woman dog

(Credit: Alexandr Podvalny from Pexels)

BUDAPEST, Hungary — They may be a little biased, but most dog owners probably think their furry friend is the smartest canine on the block. Some owners even believe their dog knows every word they’re saying. Well a new study finds they could be right, if their pet is brainy enough. Researchers in Budapest say talented dogs have the ability to quickly learn new words after hearing them a few times.

A team with the Family Dog Project at Eötvös Loránd University say this isn’t the case for most pooches. Their ongoing studies find dogs either have to be extensively trained or possess exceptional abilities to quickly interpret what humans say. In other words, if your dog demonstrates that they know what an object is after hearing its name for the first time, you’ve got a really smart pup on your hands.

Learning in gifted dogs ‘similar to way human children acquire vocabulary’ in toddler years

To test the difference between super intelligent dogs and average canines, researchers first examined two exceptionally talented dogs named Whisky and Vicky Nina. In Whisky’s case, the team in Budapest has already written studies about her amazing skills, including the ability to categorize different toys without any special training.

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Border Collie Whisky stands with her toys, including one with a brand new name, as part of an intelligence test. (Credit: Claudia Fugazza)

“We wanted to know under which conditions the gifted dogs may learn novel words. To test this, we exposed Whisky and Vicky Nina to the new words in two different conditions” explains Claudia Fugazza, first author of the study, in a media release. “During an exclusion-based task and in a social playful context with their owners. Importantly, in both conditions the dogs heard the name of the new toy only 4 times.”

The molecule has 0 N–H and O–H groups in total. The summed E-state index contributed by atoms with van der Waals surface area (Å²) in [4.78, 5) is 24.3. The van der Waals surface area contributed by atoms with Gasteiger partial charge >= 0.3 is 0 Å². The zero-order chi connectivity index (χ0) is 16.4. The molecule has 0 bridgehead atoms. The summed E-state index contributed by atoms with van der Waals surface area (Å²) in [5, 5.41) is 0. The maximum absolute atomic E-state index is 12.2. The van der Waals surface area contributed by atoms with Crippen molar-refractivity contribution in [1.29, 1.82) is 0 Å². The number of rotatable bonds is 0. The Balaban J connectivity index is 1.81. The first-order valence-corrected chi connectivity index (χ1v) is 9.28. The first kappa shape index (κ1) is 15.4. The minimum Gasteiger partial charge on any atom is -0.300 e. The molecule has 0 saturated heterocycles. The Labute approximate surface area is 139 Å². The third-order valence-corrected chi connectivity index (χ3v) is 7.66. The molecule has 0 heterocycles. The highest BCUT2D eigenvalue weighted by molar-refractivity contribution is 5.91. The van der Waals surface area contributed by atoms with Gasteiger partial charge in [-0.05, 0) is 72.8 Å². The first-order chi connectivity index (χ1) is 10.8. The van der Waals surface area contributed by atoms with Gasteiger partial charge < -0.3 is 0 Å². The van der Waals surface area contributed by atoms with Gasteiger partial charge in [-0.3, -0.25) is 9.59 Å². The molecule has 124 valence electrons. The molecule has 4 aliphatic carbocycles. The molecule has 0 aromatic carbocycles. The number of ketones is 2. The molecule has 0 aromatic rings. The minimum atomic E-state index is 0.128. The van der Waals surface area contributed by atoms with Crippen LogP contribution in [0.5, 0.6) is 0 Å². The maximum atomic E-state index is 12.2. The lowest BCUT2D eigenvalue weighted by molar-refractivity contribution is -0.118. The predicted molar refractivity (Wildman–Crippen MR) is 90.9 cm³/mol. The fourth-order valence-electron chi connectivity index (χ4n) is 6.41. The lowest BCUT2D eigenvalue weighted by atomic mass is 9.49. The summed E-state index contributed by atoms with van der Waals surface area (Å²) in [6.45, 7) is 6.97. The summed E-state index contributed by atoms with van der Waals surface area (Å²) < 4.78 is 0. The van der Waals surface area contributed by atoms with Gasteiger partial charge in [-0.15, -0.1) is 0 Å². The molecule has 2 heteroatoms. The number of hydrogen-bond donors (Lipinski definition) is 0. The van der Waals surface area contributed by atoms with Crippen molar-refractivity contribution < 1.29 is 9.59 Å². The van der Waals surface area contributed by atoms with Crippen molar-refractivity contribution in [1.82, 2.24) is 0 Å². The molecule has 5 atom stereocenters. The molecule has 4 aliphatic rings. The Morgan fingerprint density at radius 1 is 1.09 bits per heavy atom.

In the exclusion-based task, researchers confronted the duo with eight toys. Seven of the toys the dogs already had names for, but the eighth was a completely new item. Whisky and Vicky Nina successfully selected the new toy after excluding all the toys they knew by name. Study authors point out, however, that this didn’t actually teach the dogs a new name. Instead, it reinforced their ability to remember names they already knew. In fact, the study discovered that when Whisky and Vicky Nina had to pick out another new toy, the talented pair failed the test.

In the second test, a social exercise, researchers played with the two dogs as they pronounced the names of the toys they selected. Study authors say the dogs successfully learned a new toy’s name through playing with it, even after only hearing the word four times. Whisky and Vicky Nina could then correctly identify the object when they heard the name again.

“Such rapid learning seems to be similar to the way human children acquire their vocabulary around 2-3 years of age,” says study co-author Adam Miklósi.

How do average dogs do at remembering new words?

The study then examined how well 20 other dogs remember new words using the same tests. Unlike Whisky and Vicky Nina, this group could not learn the new words after hearing them only four times.

Researchers also discovered that, along with being a rare gift, the ability to remember human words quickly is also a temporary one. More tests on Whisky and Vicky Nina’s memories revealed that the two dogs forgot the new words an hour later.

Carrying on without a special friend

Whisky is now participating in the Genius Dog Challenge, a project which has gone viral on social media. Eötvös Loránd University researchers are looking to find more gifted dogs who display incredible learning abilities.

Unfortunately, Vicky Nina passed away following this new study.

The study appears in Scientific Reports.

About Chris Melore

Chris Melore has been a writer, researcher, editor, and producer in the New York-area since 2006. He won a local Emmy award for his work in sports television in 2011.

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